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Re: C++11 move semantics

From: Hans Åberg
Subject: Re: C++11 move semantics
Date: Sun, 11 Mar 2018 19:10:49 +0100

> On 11 Mar 2018, at 19:06, Frank Heckenbach <address@hidden> wrote:
> Hans Åberg wrote:
>>> I don't think so. I think I was due to the implementation in C where
>>> dynamic data structures are much more effort to write. Otherwise
>>> it's better to let the programs use as much memory as they can (by
>>> system limits, ulimit, etc.) and not impose arbitrary limits.
>> But the C parser has had dynamic allocations up to the limit as far as I 
>> recall, the 1990s. And there are POSIX specs for YACC.
> I don't understand why they did that. They even say "memory
> exhausted" which is probably wrong in most cases. (There's enough
> memory available, the parser just chooses not to use it.) As the
> bash example shows, such arbitrary limits keep hitting users many
> years after (just like the Y2K bug), so it's better to avoid them
> from the start (like the C++ parsers do).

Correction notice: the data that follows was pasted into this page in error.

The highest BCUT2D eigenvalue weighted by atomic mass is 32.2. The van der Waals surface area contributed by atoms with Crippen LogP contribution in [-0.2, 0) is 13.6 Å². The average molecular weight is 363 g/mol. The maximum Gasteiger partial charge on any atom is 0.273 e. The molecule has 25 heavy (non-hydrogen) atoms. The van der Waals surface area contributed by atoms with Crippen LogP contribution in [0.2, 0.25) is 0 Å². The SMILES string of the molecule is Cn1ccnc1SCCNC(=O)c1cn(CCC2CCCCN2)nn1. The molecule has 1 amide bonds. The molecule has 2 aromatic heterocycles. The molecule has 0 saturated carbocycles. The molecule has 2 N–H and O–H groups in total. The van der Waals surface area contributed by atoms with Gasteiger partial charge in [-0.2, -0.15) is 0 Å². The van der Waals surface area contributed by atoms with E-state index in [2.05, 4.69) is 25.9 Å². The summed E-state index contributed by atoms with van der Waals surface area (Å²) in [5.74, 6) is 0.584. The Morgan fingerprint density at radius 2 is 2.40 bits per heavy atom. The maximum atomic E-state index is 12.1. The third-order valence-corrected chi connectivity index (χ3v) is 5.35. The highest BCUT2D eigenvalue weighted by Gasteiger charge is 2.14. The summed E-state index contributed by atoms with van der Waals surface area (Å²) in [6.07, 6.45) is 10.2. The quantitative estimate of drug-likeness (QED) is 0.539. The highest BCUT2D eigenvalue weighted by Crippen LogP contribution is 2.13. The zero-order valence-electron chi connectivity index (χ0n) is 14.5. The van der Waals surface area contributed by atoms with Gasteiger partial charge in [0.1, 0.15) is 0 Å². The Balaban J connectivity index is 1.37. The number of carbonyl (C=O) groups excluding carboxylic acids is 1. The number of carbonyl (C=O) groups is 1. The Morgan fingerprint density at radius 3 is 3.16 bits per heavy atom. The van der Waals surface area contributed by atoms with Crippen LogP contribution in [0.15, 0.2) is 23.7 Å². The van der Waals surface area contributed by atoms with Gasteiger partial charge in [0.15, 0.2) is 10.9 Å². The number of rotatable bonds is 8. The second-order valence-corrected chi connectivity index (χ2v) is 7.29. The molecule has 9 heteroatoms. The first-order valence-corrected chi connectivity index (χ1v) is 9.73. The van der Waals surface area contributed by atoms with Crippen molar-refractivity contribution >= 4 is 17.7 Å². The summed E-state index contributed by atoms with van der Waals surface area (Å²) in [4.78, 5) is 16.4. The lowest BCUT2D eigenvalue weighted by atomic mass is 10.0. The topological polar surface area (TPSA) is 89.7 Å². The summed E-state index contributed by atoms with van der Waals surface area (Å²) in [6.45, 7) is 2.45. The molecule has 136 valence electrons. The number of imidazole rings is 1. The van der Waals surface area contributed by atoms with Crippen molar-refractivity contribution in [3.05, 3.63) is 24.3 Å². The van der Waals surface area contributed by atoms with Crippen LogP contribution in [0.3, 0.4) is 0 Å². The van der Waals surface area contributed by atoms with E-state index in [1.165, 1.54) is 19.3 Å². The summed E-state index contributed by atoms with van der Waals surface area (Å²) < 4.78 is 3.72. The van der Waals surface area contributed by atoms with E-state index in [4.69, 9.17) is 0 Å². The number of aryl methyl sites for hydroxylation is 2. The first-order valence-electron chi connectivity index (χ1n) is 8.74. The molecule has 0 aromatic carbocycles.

A stack of 10000 might have been thought of never be reached.

>> It the past double indirection was considered slow, but today it is best to 
>> test the specific application.
> Testing performance in a meaningful way is very difficult, today
> more than ever, especially if memory access is involved. Small
> changes in the problem size might have a big effect due to cache
> misses etc. What's fast on one machine might be slow on the next
> one. Do you want to optimize for best case, worst case, or average
> performance? Very few people have the ability to make good judgement
> here or the means (different machines) and time available to do
> relevant tests.

Some tests showed that compilers can optimize better than human. So is probably 
better to just write a well structured code, and then profile to find hot spots.

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